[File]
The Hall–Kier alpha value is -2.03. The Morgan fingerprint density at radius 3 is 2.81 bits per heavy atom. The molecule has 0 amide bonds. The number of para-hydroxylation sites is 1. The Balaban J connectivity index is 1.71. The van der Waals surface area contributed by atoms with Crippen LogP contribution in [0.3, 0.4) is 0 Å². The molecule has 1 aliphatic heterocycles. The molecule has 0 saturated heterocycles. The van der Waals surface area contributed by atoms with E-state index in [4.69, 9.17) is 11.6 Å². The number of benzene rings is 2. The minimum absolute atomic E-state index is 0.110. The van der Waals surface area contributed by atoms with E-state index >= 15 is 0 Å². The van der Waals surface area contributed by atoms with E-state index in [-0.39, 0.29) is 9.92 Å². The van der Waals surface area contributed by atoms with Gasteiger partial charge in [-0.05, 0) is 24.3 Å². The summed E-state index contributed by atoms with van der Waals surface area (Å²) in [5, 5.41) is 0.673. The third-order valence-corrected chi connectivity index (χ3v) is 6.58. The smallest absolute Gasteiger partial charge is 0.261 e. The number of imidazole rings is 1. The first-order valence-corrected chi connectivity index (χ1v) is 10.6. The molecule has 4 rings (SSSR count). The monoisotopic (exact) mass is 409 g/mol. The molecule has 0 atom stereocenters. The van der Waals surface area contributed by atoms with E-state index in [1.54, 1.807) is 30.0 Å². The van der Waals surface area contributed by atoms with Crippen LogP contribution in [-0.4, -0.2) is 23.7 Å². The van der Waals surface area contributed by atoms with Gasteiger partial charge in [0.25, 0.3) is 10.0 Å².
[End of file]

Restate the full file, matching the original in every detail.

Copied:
The Hall–Kier alpha value is -2.03. The Morgan fingerprint density at radius 3 is 2.81 bits per heavy atom. The molecule has 0 amide bonds. The number of para-hydroxylation sites is 1. The Balaban J connectivity index is 1.71. The van der Waals surface area contributed by atoms with Crippen LogP contribution in [0.3, 0.4) is 0 Å². The molecule has 1 aliphatic heterocycles. The molecule has 0 saturated heterocycles. The van der Waals surface area contributed by atoms with E-state index in [4.69, 9.17) is 11.6 Å². The number of benzene rings is 2. The minimum absolute atomic E-state index is 0.110. The van der Waals surface area contributed by atoms with E-state index >= 15 is 0 Å². The van der Waals surface area contributed by atoms with E-state index in [-0.39, 0.29) is 9.92 Å². The van der Waals surface area contributed by atoms with Gasteiger partial charge in [-0.05, 0) is 24.3 Å². The summed E-state index contributed by atoms with van der Waals surface area (Å²) in [5, 5.41) is 0.673. The third-order valence-corrected chi connectivity index (χ3v) is 6.58. The smallest absolute Gasteiger partial charge is 0.261 e. The number of imidazole rings is 1. The first-order valence-corrected chi connectivity index (χ1v) is 10.6. The molecule has 4 rings (SSSR count). The monoisotopic (exact) mass is 409 g/mol. The molecule has 0 atom stereocenters. The van der Waals surface area contributed by atoms with E-state index in [1.54, 1.807) is 30.0 Å². The van der Waals surface area contributed by atoms with Crippen LogP contribution in [-0.4, -0.2) is 23.7 Å². The van der Waals surface area contributed by atoms with Gasteiger partial charge in [0.25, 0.3) is 10.0 Å².